Just a few years ago, ‘being green’ was a badge of honour reserved for those building a grand design complete with solar panels, living walls and ground source heat pumps. Or the cash to buy a Tesla. But today, thanks to evolving energy infrastructure, a reduction in clean energy costs and growing public awareness, we’re all more empowered to make more environmentally conscious decisions.
With new market entrants and pressure on long-established providers to adapt, competition in the energy sector is heating up. A lot is riding on communications and energy copywriting to help brands stay relevant and retain customer trust as the following factors come into play.
Green credentials are moving from being a ‘nice-to-have’ benefit to becoming a must-have. There has been a significant rise in sustainable alternatives for everything from our energy supply to the clothes we wear and the food we eat. Sustainability is increasingly front of mind for consumers. And most brands, from the small, local players to the international giants, are responding by weaving eco-efforts into their marketing messages. So, if almost every company seems to be toeing the same line, how can brands stand out from their competitors?
All businesses are on a sustainability journey – there’s always more work to be done. By bringing this journey to life through interesting and relatable stories, companies can craft engaging energy copywriting messages that stay in their customers’ minds.
With new entrants like Octopus and Bulb entering the market, larger companies are going to need to up their game. It is increasingly difficult for consumers to be impressed by messages from The Big Six that they’re doing their bit to help the UK to become carbon neutral when the likes of Ecotricity were established with that very reason at the core of their offer to customers.
At the same time, it is easier than ever to switch energy provider, with penalties in place for providers that make leaving difficult. Consumers are becoming more discerning about their provider and will quickly switch if a new entrant better suits their values.
To regain trust lost, larger companies will need to highlight their size and heritage as an advantage. And they’ll need to translate precisely what this experience and knowledge means for the customer. This ‘so what?’ could be superior service levels, support with managing bills, help with boiler maintenance and additional services like boiler insurance.
New starters need to build trust from the ground up. But they can afford to be a little more daring with their energy copywriting, by utilising tone of voice and branding to set them apart from others. Leading with their mission and purpose in the energy sector will also bring like-minded customers to them. We’ve seen this strategy being adopted by Bulb with this opening line on its homepage:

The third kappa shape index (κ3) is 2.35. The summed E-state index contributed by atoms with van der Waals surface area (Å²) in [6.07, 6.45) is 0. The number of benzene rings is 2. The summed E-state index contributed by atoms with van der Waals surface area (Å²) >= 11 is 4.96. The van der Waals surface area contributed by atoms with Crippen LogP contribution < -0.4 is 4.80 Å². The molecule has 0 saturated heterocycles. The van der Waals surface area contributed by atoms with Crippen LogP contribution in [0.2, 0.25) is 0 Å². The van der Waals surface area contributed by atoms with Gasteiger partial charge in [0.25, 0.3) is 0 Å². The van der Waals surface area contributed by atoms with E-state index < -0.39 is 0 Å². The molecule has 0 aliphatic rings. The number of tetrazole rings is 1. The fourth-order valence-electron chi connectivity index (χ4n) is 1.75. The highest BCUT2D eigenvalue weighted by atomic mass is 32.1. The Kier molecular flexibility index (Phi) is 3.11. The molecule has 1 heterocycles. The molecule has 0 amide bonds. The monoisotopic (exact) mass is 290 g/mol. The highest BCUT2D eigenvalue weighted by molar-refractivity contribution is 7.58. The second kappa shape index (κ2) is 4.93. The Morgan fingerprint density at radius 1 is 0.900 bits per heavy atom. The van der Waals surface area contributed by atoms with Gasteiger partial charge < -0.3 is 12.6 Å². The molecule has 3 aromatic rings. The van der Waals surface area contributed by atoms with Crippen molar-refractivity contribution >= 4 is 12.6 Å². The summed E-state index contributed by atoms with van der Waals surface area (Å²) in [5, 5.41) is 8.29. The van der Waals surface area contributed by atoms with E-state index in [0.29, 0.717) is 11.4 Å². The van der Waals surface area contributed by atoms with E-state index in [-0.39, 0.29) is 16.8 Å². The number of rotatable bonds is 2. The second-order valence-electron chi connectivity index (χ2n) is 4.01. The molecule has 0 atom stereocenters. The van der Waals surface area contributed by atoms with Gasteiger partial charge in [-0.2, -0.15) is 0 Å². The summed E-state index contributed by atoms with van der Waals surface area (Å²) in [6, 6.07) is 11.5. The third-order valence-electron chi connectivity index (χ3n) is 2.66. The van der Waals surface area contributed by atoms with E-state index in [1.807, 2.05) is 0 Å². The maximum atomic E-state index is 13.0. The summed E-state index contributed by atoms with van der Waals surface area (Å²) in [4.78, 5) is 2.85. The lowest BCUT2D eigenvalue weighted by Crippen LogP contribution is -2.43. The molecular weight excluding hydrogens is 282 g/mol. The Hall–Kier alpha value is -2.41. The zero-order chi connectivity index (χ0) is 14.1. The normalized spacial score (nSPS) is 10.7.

“Making energy simpler, cheaper, greener.”
A succinct message with well-chosen words can be all it takes to demonstrate a brand’s values.
The cost to shift to cleaner energy is expected to reach $16 trillion over the next decade – an investment that many would agree is worth making for the future of our planet and communities. Although reports suggest that wind and solar energy are costing 30-50% lower than forecast, it is difficult to predict the level of energy prices in the future. We could see price hikes to recoup the initial investment in clean energy or face similar volatility that we already see in the oil industry due to supply and demand.
Any change in price that isn’t going down is always going to be a tough sell to consumers. We believe transparency will be vital. Businesses that take an honest approach will be the ones that bring consumers along with them on the journey. This honesty needs to come through in more than just the annual results and latest price change. Companies in the energy sector need to be open and clear about the way they’re organised, how they protect staff and their plans for the future – all of which feed into the sustainability of a business.
The onus is on energy companies and the government to lead the charge when it comes to reducing carbon emissions. For this reason, they need to be on the front foot, and competition to be a thought leader within the sector will be high.
We see energy copywriting becoming increasingly insight focused. Businesses should take every opportunity to position themselves as front runners. The ones that succeed will be the ones with a consistent stream of articles and whitepapers that touch on the critical industry issues. Using a combination of owned and third-party pieces will create a rich pool of content that’s both insightful and authentic.
Our specialist energy copywriters have helped many companies in the sector zero on in the right message to win trust and create brand distinction. Take a look at our energy experience and get in touch for guidance on using explicit and engaging content to become the front runner.